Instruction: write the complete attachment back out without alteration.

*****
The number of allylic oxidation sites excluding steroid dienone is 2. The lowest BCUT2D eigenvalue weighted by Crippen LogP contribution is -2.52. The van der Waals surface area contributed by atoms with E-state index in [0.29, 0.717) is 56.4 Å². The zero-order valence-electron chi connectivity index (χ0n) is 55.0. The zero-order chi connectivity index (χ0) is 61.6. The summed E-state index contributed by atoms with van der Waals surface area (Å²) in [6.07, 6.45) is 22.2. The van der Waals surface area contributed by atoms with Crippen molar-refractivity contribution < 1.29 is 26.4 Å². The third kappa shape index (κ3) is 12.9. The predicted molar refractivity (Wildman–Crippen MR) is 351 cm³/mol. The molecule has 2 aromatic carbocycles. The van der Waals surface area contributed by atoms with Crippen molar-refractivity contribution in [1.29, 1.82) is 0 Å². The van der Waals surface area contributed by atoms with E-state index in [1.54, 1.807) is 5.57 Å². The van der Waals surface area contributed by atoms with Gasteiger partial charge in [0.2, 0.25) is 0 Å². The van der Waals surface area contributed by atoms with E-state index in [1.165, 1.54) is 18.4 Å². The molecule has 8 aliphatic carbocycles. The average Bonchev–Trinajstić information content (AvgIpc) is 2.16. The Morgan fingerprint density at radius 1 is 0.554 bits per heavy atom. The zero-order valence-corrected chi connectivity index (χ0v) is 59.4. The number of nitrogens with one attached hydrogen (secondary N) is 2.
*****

The number of allylic oxidation sites excluding steroid dienone is 2. The lowest BCUT2D eigenvalue weighted by Crippen LogP contribution is -2.52. The van der Waals surface area contributed by atoms with E-state index in [0.29, 0.717) is 56.4 Å². The zero-order valence-electron chi connectivity index (χ0n) is 55.0. The zero-order chi connectivity index (χ0) is 61.6. The summed E-state index contributed by atoms with van der Waals surface area (Å²) in [6.07, 6.45) is 22.2. The van der Waals surface area contributed by atoms with Crippen molar-refractivity contribution < 1.29 is 26.4 Å². The third kappa shape index (κ3) is 12.9. The predicted molar refractivity (Wildman–Crippen MR) is 351 cm³/mol. The molecule has 2 aromatic carbocycles. The van der Waals surface area contributed by atoms with Crippen molar-refractivity contribution in [1.29, 1.82) is 0 Å². The van der Waals surface area contributed by atoms with E-state index in [1.54, 1.807) is 5.57 Å². The van der Waals surface area contributed by atoms with Gasteiger partial charge in [0.2, 0.25) is 0 Å². The van der Waals surface area contributed by atoms with E-state index in [1.165, 1.54) is 18.4 Å². The molecule has 8 aliphatic carbocycles. The average Bonchev–Trinajstić information content (AvgIpc) is 2.16. The Morgan fingerprint density at radius 1 is 0.554 bits per heavy atom. The zero-order valence-corrected chi connectivity index (χ0v) is 59.4. The number of nitrogens with one attached hydrogen (secondary N) is 2.